Bird of Paradise (1932 film)

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Bird of Paradise
Film poster
Directed by King Vidor
Produced by David O. Selznick
King Vidor
Written by Leonard Praskins
Wells Root
Starring Dolores del Río
Joel McCrea
John Halliday
Richard "Skeets" Gallagher
Bert Roach
Lon Chaney Jr.
Music by Max Steiner
Cinematography Lucien Andriot
Edward Cronjager
Clyde De Vinna
Edited by Archie Marshek
Distributed by RKO Radio Pictures
Release dates
  • September 13, 1932 (1932-09-13)
Running time 80 minutes
Country United States
Language English
Budget $752,000[1]
Box office $753,000[1]

Bird of Paradise is a 1932 American romantic adventure drama film directed by King Vidor, starring Dolores del Río, Joel McCrea, and Richard "Skeets" Gallagher, and released by RKO Radio Pictures.

In 1960, the film entered the public domain (in the USA) due to the claimants' failure to renew its copyright registration in the 28th year after publication.[2] The film has been relicensed and distributed by Kino Lorber on Blu-ray Disc and DVD in April 2012 as part of the David O. Selznick Collection (an authorized edition from the estate of David O. Selznick from the collection of George Eastman House).


As a yacht sails into an island chain in the South Pacific, a large number of natives in pontoon boats sail out to greet them. The natives dive for the trinkets the yacht's crew throws them. A shark arrives, scaring most of the natives away. In an attempt to catch a shark by throwing it bait that has been tied to a harpoon-sized hook, a young man (Joel McCrea) accidentally steps into a loop that tightens around his ankle. The shark takes the bait, and the rope grows tighter, causing the rope to yank the young man overboard. The daughter of the chief rescues the young man by leaping into the water, swimming down to where the man is. He cannot get his foot loose from the tangle, so she pulls out a knife and cuts the rope, saving his life.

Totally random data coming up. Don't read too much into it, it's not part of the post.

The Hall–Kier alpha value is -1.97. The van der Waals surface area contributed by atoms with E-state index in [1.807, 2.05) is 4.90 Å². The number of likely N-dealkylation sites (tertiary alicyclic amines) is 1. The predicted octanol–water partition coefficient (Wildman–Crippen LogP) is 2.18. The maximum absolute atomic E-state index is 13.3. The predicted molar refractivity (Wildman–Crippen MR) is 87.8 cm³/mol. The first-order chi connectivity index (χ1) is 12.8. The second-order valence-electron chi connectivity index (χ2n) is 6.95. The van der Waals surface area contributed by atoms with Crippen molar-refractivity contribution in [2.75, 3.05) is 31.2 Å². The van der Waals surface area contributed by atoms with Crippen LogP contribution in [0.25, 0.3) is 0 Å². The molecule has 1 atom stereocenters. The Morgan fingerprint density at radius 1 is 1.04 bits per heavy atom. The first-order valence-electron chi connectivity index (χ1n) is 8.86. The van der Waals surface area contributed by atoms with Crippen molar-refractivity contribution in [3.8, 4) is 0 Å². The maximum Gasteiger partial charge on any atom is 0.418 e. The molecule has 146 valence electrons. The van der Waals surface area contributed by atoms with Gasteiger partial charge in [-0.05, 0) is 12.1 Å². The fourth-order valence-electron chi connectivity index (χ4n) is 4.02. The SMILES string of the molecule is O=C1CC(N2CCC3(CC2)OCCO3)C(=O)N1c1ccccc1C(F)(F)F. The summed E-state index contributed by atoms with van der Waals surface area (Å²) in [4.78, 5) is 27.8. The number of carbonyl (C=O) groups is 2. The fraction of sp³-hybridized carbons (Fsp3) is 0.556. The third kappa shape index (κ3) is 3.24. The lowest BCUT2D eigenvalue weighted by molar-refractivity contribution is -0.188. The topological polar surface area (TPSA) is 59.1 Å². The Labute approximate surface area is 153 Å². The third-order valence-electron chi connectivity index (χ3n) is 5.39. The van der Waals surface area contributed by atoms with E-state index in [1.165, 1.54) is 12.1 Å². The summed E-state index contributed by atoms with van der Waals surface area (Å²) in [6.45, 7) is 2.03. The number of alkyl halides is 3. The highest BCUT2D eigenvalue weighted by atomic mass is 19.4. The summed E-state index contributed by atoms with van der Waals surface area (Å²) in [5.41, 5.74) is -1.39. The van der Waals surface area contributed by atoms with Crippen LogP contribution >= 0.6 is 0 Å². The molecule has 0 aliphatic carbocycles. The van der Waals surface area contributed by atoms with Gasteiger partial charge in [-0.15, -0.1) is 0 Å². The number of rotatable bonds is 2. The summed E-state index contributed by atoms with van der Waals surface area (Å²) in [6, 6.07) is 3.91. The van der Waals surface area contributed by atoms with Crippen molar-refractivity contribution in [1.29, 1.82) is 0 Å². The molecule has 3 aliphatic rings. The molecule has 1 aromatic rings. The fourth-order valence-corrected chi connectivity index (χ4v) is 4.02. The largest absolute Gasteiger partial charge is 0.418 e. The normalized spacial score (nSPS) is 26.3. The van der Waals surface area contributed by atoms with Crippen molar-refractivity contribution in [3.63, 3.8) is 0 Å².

The beautiful Polynesian girl named Luana (Dolores del Río) becomes an irresistible object of desire, and it is not long before they meet in the middle of the night. Swiftly falling in love, they discover she has been promised by her father to another man – a prince on a neighboring island. An arranged wedding with an elaborate dance sequence then follows, during which the young man appears at the nick of time, runs into a circle of burning fire, rescues her as the natives kneel to the fire, bringing her back to a distant location on another island where they hope to live out the rest of their lives.

He builds her a house with a roof of thatched grass, and as for food, the fruit of the earth, mangos and coconuts, are all within easy reach. Fishing is plentiful, whether by creeping out to rocky outcroppings and using tridents, or swimming down into the local waters to hunt giant turtles. It is like paradise. However, their idyll is smashed when the local volcano begins to erupt. The man discovers that the local custom is to sacrifice a young woman to the volcanic gods. They try to escape but realize that "east is east and west is west, and never the twain shall meet."